Another week, and another tragedy—or tragedies, in this week’s case, because there were the shooting deaths not only of Alton Sterling and Philando Castile, but also the events in Dallas, Texas on Thursday night, which ended with five police officers dead. It sounds weirdly cold to say it like that, as if each week automatically brings its own unspeakable tragedy for us to grapple with, but that’s the way that 2016 seems to be shaping up. However, you already know about such things, and this is the place where you come to learn about happenings that you possibly missed online in the apparently never-ending rush towards soul-crushing oblivion. Here, then, are some distractions from the pervasive sense of hopelessness that threatens to engulf us all. Stay strong out there.

Beyoncé’s Call to Action

What Happened: Beyoncé responded to the deaths of Alton Sterling and Philando Castile in a way that only she could, and it was everything you’d want.
Where It Blew Up: Twitter, media reports
What Really Happened: You might remember, upon the release of “Formation,” that some critics—read “old white men”—complained that Beyoncé was becoming radicalized, because of course there shouldn’t be any crossover between popular culture and what’s actually happening in the world. Those same critics probably went apoplectic when they learned that she put an open letter up on her website addressing the deaths of Alton Sterling and Philando Castile on Thursday.

It was a move that got everyone talking, both because of the letter’s honesty and because she called for fans to call their representatives. Something that had immediate repercussions:

That’s what happened to the page Contacting the Congress, linked to on Beyoncé’s site in the hours following the open letter being issued. Yes, she really did break a little bit of the Internet. She also broke hearts:

It didn’t stop there, however; that same night, Beyoncé performed in Glasgow and added a new piece to the Formation tour:

This, too, garnered plenty of headlines.
The Takeaway: There’s a lot to be said for Beyoncé choosing to use her platform in this way, but apparently not everyone agrees:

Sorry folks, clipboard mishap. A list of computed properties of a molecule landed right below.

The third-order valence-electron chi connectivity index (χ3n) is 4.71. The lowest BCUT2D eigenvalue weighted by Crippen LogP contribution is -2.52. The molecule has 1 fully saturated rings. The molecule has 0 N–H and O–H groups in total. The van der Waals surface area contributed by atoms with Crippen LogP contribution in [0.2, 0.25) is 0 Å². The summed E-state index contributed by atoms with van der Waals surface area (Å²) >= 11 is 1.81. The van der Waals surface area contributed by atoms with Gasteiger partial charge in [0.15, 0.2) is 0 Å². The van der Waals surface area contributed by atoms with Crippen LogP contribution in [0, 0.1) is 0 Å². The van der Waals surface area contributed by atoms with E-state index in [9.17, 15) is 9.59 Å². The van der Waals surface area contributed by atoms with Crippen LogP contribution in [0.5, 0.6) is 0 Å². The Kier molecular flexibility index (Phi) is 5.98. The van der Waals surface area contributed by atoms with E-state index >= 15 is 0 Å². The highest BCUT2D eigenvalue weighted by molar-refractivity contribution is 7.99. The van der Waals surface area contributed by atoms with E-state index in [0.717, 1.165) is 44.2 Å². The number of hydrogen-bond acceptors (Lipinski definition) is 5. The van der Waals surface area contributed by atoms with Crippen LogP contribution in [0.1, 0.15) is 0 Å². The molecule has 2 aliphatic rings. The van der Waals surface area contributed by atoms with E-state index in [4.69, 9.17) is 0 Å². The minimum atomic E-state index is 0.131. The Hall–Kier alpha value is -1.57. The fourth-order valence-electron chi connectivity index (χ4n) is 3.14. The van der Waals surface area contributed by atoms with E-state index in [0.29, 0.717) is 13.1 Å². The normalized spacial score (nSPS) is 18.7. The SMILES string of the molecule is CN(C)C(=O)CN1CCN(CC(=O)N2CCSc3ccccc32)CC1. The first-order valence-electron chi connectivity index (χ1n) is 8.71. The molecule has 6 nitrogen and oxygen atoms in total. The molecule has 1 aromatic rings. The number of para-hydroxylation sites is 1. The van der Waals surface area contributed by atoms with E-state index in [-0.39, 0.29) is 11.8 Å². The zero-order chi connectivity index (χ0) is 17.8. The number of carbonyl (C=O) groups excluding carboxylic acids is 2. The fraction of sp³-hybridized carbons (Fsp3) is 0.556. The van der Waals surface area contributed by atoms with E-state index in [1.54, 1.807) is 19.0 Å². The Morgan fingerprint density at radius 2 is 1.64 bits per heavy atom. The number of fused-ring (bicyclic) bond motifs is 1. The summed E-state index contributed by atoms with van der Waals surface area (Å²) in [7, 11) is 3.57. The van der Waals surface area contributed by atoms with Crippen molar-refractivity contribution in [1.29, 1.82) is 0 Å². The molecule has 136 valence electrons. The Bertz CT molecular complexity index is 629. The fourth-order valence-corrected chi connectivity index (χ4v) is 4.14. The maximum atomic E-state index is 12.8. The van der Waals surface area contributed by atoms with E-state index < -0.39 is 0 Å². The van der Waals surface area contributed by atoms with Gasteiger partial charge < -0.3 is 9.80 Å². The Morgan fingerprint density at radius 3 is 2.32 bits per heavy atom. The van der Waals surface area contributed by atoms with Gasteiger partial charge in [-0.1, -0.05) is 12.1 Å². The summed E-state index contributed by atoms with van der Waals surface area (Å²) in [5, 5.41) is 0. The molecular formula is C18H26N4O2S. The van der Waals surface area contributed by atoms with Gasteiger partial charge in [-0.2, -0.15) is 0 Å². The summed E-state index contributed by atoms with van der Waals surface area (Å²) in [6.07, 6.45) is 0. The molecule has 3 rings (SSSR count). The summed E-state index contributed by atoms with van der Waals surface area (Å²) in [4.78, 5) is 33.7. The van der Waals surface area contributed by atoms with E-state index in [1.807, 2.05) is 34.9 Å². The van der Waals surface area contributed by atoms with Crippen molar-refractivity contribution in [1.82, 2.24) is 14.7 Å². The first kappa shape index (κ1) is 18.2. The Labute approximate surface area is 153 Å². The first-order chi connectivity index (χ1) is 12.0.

The Internet Did Not Like This Margot Robbie Profile

What Happened: Don’t drool over your magazine profile subject. Turns out, other people notice.
Where It Blew Up: Twitter, media reports
What Really Happened: Wednesday morning, the Internet was buzzing over Rich Cohen’s profile of actress Margot Robbie for Vanity Fair, and with good reason. After all, not every magazine article starts like this: “America is so far gone, we have to go to Australia to find a girl next door. In case you’ve missed it, her name is Margot Robbie. She is 26 and beautiful, not in that otherworldly, catwalk way but in a minor knock-around key, a blue mood, a slow dance. She is blonde but dark at the roots. She is tall but only with the help of certain shoes. She can be sexy and composed even while naked but only in character. As I said, she is from Australia. To understand her, you should think about what that means. Australia is America 50 years ago, sunny and slow, a throwback, which is why you go there for throwback people.”

Yes, that’s really the opening. Twitter was thrilled:

Soon enough, parody versions started appearing on Twitter:

Australia thought it was only fair to respond, too.

For his part, Rich Cohen has since claimed that the profile wasn’t meant to be taken seriously. “I was mostly joking. It is a goof,” he told reporters Friday. “To the extent that the point is serious, it’s a compliment. I’m saying that Australia is still a unified country whereas our American culture has shattered into warring camps. Australia had what we lost.”
The Takeaway: Don’t worry; there is a way to enjoy the profile after all…

Bad News at Fox News

What Happened: Turns out, Fox News might be even worse than its detractors assumed, as a new lawsuit from former host Gretchen Carlson suggests.
Where It Blew Up: Twitter, media reports
What Really Happened: Media Twitter was energized midweek by the news that former Fox News host Gretchen Carlson had filed a sexual harassment lawsuit against network CEO Roger Ailes. News that, for some, wasn’t seen until after Carlson shared this on social media:

The lawsuit made for unpleasant reading:

As the Washington Post pointed out, Carlson wasn’t the first female journalist to accuse the network of harassment and misogyny, citing three earlier lawsuits that echoed Carlson’s complaint. Other outlets also reported on the sexist culture at the network, with that conversation continuing on Twitter: